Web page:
The global non-governmental organisation BRAC has partnered with advertising and marketing agency O&M Group Japan and the Texel Foundation in a campaign urging people around the world not to forget about the plight off the Rohingya people.

The campaign launched in late 2018, marking a year from the beginning of the crisis that resulted in one million people being displaced from their homes in Myanmar (formerly Burma) and forced to flee from persecution and violence in neighbouring Bangladesh. The campaign, which uses the hashtag #SpaceOnEarth, highlights the need for more aid for the Rohingya people currently living in the largest refugee camp in the world.

The ASEAN CCO of O&M Group Japan, Ajab Samrai, lived with the Rohingya for two weeks, visiting the camps and gaining personal experience of the desperate conditions faced by these stateless people, in preparation for work on the campaign.

More information about the work of BRAC can be found in the PDF attachment to this post.

Call to Action

The O&M Group Japan-designed campaign features hard-hitting images including both print and video, drawing attention to the plight of some half a million children living in poor conditions and struggling to deal with the trauma of having witnessed horrific violence at such a young age.

Chief Creative Officer Ajab Samrai worked with a large creative team in partnership with both BRAC and the Texel Foundation to give a voice to some of the most vulnerable and unempowered people on the planet. The campaign calls for more funding to assist in the humanitarian efforts of BRAC to help the Rohingya, using powerful imagery to carry the message of these people to the world.

Throughout his career in advertising which currently spans more than three decades, Ajab Samrai has used his talents to not only create award-winning marketing campaigns, but also to deliver important messages and champion a variety of worthy causes.

A Stateless People

The Rohingya people have been described as one of the world’s most persecuted minorities by the United Nations. The people have faced military crack-downs on numerous occasions, most recently and drastically in 2017-2018, when almost all of Myanmar’s Rohingya population was forced out of the country and into refugee camps in Bangladesh.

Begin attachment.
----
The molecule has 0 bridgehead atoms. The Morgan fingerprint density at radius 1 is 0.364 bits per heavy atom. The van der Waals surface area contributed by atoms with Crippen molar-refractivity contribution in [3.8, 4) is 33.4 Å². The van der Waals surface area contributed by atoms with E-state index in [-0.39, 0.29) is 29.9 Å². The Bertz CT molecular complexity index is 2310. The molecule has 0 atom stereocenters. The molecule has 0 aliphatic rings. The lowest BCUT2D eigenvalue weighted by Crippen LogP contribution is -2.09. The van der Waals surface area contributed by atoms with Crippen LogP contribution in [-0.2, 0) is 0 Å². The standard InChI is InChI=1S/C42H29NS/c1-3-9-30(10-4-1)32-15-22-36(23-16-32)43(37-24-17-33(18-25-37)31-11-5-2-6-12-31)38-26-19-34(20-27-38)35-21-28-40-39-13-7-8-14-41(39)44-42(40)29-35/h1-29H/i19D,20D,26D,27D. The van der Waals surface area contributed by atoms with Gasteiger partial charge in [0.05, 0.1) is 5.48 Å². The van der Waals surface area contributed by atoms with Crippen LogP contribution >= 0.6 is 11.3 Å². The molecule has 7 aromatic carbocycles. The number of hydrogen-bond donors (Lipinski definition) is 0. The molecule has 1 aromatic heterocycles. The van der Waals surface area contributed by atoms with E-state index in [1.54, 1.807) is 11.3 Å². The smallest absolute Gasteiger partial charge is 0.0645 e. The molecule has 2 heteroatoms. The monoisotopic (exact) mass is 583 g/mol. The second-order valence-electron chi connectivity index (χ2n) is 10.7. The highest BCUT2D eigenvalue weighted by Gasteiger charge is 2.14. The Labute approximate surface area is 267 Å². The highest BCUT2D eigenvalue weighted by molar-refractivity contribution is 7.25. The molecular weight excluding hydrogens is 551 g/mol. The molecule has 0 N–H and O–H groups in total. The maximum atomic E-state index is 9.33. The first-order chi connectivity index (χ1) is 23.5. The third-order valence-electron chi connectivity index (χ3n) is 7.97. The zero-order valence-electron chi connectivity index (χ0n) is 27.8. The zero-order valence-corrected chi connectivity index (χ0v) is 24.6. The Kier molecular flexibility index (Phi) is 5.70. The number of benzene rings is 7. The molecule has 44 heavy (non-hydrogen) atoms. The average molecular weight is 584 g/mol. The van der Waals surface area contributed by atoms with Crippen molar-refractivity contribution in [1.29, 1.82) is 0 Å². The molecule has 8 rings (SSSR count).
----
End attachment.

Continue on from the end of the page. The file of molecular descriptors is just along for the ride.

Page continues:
Under Myanmar nationality law, the Rohingya people have been denied citizenship since 1982, despite having a traceable history in the region dating back as far as the 8th century. Current law leaves the entire Rohingya people stateless.

Discriminatory policies of the government of Myanmar have been compelling hundreds of thousands of Rohingya to flee persecution in their homes since the 1970s. The majority cross the border into Bangladesh, while some have crossed the seas to seek refuge in Thailand, Malaysia and Indonesia.

In the infographic attachment, you can see an overview of the Rohingya crisis in Myanmar in figures.

The most recent and drastic exodus of Rohingya from Myanmar began in Autumn 2017, when a militant group in the Rakhine region of the country claimed responsibility for attacks against security forces.

The Myanmar government declared the group to be a terrorist organisation, bringing in the military in force in a brutal campaign that left more than 6,700 dead within the first month. The security forces of Myanmar allegedly also planted land mines and opened fire on civilians fleeing the carnage.

The result was more than 700,000 of the Rohingya people were forced to leave Myanmar. The United Nations has accused the Burmese military of genocide and described the crisis as ethnic cleansing. A definition of ethnic cleansing can be found in the embedded short video.